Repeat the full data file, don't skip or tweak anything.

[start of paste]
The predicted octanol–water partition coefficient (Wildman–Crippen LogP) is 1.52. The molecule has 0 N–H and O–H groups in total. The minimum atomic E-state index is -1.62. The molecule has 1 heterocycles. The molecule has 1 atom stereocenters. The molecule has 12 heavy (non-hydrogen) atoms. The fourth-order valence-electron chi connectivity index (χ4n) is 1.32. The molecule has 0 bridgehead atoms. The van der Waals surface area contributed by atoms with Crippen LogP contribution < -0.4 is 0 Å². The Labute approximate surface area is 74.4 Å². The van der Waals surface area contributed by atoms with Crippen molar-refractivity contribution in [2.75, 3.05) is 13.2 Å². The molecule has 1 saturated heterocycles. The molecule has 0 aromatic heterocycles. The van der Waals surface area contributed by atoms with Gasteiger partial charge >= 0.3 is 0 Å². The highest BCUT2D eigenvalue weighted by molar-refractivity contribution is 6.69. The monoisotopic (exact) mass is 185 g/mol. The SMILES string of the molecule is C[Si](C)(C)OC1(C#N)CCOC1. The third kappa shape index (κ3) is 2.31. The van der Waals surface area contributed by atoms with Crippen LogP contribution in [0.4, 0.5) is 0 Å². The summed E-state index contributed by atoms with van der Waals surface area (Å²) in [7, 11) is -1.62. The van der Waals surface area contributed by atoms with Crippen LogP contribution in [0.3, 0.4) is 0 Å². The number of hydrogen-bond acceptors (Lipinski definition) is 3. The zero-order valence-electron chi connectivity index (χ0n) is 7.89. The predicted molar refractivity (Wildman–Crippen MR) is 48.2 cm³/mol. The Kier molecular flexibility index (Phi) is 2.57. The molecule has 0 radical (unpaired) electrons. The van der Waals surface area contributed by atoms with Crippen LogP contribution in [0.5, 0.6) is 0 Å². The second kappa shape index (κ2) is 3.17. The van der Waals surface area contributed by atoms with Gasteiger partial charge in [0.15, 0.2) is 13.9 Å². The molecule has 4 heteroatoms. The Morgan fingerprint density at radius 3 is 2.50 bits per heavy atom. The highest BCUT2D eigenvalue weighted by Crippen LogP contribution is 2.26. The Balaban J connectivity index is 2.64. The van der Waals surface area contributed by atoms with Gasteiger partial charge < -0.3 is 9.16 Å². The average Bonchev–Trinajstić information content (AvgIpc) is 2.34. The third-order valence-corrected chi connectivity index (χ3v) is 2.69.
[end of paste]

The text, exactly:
The predicted octanol–water partition coefficient (Wildman–Crippen LogP) is 1.52. The molecule has 0 N–H and O–H groups in total. The minimum atomic E-state index is -1.62. The molecule has 1 heterocycles. The molecule has 1 atom stereocenters. The molecule has 12 heavy (non-hydrogen) atoms. The fourth-order valence-electron chi connectivity index (χ4n) is 1.32. The molecule has 0 bridgehead atoms. The van der Waals surface area contributed by atoms with Crippen LogP contribution < -0.4 is 0 Å². The Labute approximate surface area is 74.4 Å². The van der Waals surface area contributed by atoms with Crippen molar-refractivity contribution in [2.75, 3.05) is 13.2 Å². The molecule has 1 saturated heterocycles. The molecule has 0 aromatic heterocycles. The van der Waals surface area contributed by atoms with Gasteiger partial charge >= 0.3 is 0 Å². The highest BCUT2D eigenvalue weighted by molar-refractivity contribution is 6.69. The monoisotopic (exact) mass is 185 g/mol. The SMILES string of the molecule is C[Si](C)(C)OC1(C#N)CCOC1. The third kappa shape index (κ3) is 2.31. The van der Waals surface area contributed by atoms with Crippen LogP contribution in [0.4, 0.5) is 0 Å². The summed E-state index contributed by atoms with van der Waals surface area (Å²) in [7, 11) is -1.62. The van der Waals surface area contributed by atoms with Crippen LogP contribution in [0.3, 0.4) is 0 Å². The number of hydrogen-bond acceptors (Lipinski definition) is 3. The zero-order valence-electron chi connectivity index (χ0n) is 7.89. The predicted molar refractivity (Wildman–Crippen MR) is 48.2 cm³/mol. The Kier molecular flexibility index (Phi) is 2.57. The molecule has 0 radical (unpaired) electrons. The van der Waals surface area contributed by atoms with Crippen LogP contribution in [0.5, 0.6) is 0 Å². The second kappa shape index (κ2) is 3.17. The van der Waals surface area contributed by atoms with Gasteiger partial charge in [0.15, 0.2) is 13.9 Å². The molecule has 4 heteroatoms. The Morgan fingerprint density at radius 3 is 2.50 bits per heavy atom. The highest BCUT2D eigenvalue weighted by Crippen LogP contribution is 2.26. The Balaban J connectivity index is 2.64. The van der Waals surface area contributed by atoms with Gasteiger partial charge < -0.3 is 9.16 Å². The average Bonchev–Trinajstić information content (AvgIpc) is 2.34. The third-order valence-corrected chi connectivity index (χ3v) is 2.69.